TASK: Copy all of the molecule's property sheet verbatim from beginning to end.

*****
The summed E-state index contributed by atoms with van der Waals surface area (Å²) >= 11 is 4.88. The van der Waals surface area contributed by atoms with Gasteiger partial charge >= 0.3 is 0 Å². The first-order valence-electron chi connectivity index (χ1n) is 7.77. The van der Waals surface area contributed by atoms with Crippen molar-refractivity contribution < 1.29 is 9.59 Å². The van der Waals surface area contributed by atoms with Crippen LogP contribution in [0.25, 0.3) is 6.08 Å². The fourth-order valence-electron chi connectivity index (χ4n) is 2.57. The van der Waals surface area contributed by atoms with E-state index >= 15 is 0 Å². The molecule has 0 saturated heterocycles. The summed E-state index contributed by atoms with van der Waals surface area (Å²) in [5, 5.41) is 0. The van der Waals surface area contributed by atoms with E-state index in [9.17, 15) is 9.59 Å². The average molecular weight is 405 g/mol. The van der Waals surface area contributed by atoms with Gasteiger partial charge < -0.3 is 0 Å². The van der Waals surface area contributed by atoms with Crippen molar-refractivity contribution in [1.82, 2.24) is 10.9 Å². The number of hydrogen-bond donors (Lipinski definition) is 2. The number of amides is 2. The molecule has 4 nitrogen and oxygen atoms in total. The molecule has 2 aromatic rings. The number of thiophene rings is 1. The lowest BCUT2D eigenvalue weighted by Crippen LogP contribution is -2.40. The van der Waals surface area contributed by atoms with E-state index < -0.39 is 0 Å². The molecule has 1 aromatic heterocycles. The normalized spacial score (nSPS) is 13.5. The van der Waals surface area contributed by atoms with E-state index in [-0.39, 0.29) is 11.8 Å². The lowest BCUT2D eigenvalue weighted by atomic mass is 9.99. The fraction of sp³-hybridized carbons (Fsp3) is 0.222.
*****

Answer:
The summed E-state index contributed by atoms with van der Waals surface area (Å²) >= 11 is 4.88. The van der Waals surface area contributed by atoms with Gasteiger partial charge >= 0.3 is 0 Å². The first-order valence-electron chi connectivity index (χ1n) is 7.77. The van der Waals surface area contributed by atoms with Crippen molar-refractivity contribution < 1.29 is 9.59 Å². The van der Waals surface area contributed by atoms with Crippen LogP contribution in [0.25, 0.3) is 6.08 Å². The fourth-order valence-electron chi connectivity index (χ4n) is 2.57. The van der Waals surface area contributed by atoms with E-state index >= 15 is 0 Å². The molecule has 0 saturated heterocycles. The summed E-state index contributed by atoms with van der Waals surface area (Å²) in [5, 5.41) is 0. The van der Waals surface area contributed by atoms with E-state index in [9.17, 15) is 9.59 Å². The average molecular weight is 405 g/mol. The van der Waals surface area contributed by atoms with Gasteiger partial charge < -0.3 is 0 Å². The van der Waals surface area contributed by atoms with Crippen molar-refractivity contribution in [1.82, 2.24) is 10.9 Å². The number of hydrogen-bond donors (Lipinski definition) is 2. The number of amides is 2. The molecule has 4 nitrogen and oxygen atoms in total. The molecule has 2 aromatic rings. The number of thiophene rings is 1. The lowest BCUT2D eigenvalue weighted by Crippen LogP contribution is -2.40. The van der Waals surface area contributed by atoms with E-state index < -0.39 is 0 Å². The molecule has 1 aromatic heterocycles. The normalized spacial score (nSPS) is 13.5. The van der Waals surface area contributed by atoms with E-state index in [-0.39, 0.29) is 11.8 Å². The lowest BCUT2D eigenvalue weighted by atomic mass is 9.99. The fraction of sp³-hybridized carbons (Fsp3) is 0.222.